Jenny Durkan, a Democrat, is mayor of Seattle.

On Feb. 28, public health officials in the Seattle area announced the first case of covid-19.

Initially, the number of cases remained small and concentrated in one location. But the threat was already growing.

Now, slightly more than two weeks later, there are 642 confirmed cases statewide, including 387 cases and 35 deaths in our county. But public health officials and Seattle’s best scientists know covid-19 is significantly more widespread than the current level of testing can reveal.

Researchers believe there are actually more than 2,000 cases in our region. Experts expect the number of infected will double every six days. Without any action, 25,000 people could be infected, and 400 people could die by April 7 — just in the Seattle area alone.

That’s why in our region of more than 4 million people, we have taken unprecedented steps to slow the novel coronavirus’s spread.

We have prohibited large events, canceled schools, closed our libraries and community centers, and set up funds to support small businesses, among many other steps.

Across every neighborhood in Seattle, citizens are working to prevent the spread of the virus, to check on their neighbors and to tackle this crisis together.

As the virus will eventually touch every town and city, here’s my best (and sometimes hard-won) advice to other mayors and local officials who are trying to prepare their communities:

Don’t wait to declare an emergency. It may be days before the first case is formally announced, but by then you will have hours to make decisions — not weeks.

Know your region’s capacity to test for this virus now. Be transparent and honest with your residents about that.

Engage your local research community (colleges, private companies and labs) to help scale testing and modeling now.

Speak as one voice across government, and start by telling people how to keep themselves safe.

Act now to prohibit large events and postpone all nonessential gatherings.

Announce clear public health rules for all transit, retail, restaurants and grocery stores.

Ensure your first responders and health-care workers have personal protective equipment; we already face shortages and rationing of gowns, masks and gloves.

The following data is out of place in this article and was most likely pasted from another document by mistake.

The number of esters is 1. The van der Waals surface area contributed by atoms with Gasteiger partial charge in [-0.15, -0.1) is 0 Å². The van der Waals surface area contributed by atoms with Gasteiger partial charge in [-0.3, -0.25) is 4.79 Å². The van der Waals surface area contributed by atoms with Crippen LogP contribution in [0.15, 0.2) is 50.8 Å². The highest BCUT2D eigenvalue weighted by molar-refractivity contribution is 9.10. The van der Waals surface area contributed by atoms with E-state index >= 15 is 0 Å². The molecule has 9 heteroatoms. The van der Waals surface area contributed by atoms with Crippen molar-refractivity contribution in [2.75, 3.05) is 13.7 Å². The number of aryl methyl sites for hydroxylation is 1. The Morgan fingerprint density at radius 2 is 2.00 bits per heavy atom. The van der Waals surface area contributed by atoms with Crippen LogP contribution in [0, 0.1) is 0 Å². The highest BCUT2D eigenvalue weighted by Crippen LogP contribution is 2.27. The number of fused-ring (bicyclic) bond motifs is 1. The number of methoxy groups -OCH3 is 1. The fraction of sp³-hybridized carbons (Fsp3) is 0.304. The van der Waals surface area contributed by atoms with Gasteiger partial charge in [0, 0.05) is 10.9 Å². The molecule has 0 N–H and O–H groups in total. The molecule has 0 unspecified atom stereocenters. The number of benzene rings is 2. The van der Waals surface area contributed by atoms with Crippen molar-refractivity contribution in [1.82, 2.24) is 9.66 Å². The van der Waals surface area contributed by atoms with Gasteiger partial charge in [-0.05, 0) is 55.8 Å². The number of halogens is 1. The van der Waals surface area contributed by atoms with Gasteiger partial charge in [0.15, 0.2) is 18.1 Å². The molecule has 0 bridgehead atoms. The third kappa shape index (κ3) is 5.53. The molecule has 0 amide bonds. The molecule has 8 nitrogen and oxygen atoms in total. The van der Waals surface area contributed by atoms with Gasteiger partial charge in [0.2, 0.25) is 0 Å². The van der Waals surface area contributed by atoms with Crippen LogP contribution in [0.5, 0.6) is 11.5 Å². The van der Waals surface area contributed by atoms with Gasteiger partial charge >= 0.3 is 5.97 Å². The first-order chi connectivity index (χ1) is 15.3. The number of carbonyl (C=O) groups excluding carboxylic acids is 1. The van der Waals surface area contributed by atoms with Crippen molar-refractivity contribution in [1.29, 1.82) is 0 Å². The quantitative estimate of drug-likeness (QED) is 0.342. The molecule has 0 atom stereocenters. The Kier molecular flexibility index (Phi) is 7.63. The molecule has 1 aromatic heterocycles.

Urge telecommuting policies for your workforce and your local employers.

Engage your nonprofits and foundations to create response funds for the most vulnerable and for small businesses.

Ensure all workers know about the new flexibility in unemployment insurance to help provide relief to more Americans affected by the outbreak.

Working with public health officials, thoughtfully prepare to close your schools, community centers and libraries while understanding many families rely on these resources for meals and child care.

Plan for outbreaks in your most vulnerable communities, including senior facilities or shelters for individuals experiencing homelessness. Be prepared to rapidly stand up prevention, isolation, quarantine and recovery sites around your region (We will soon have at least eight of these sites in operation in the city and surrounding King County.)

Repurpose city resources for meals, child care, rental assistance and small-business assistance.

Impose an eviction moratorium so individuals can’t lose their home amid this crisis.

Remember the human toll of this pandemic: People are losing loved ones, our health-care workers are exhausted, and our first responders are putting their health on the line.

Finally, be ready to do more and prepare as best you can for the devastating economic impact. Small-business owners are losing their livelihoods and in some cases their dreams. Working parents are being laid off. And the virus is particularly hard on families and individuals who have no safety net. The fear and anxiety are real.

This global pandemic is the most consequential event faced by the city of Seattle in the past 75 years. It will be for other cities, too.

Seattle, and our state, will recover over time. We will emerge stronger because of our common humanity: the way we are looking out for our neighbors, and the sacrifices so many are making to help save lives.

But it will take united leadership at every step and people acting with both courage and kindness.

Read more: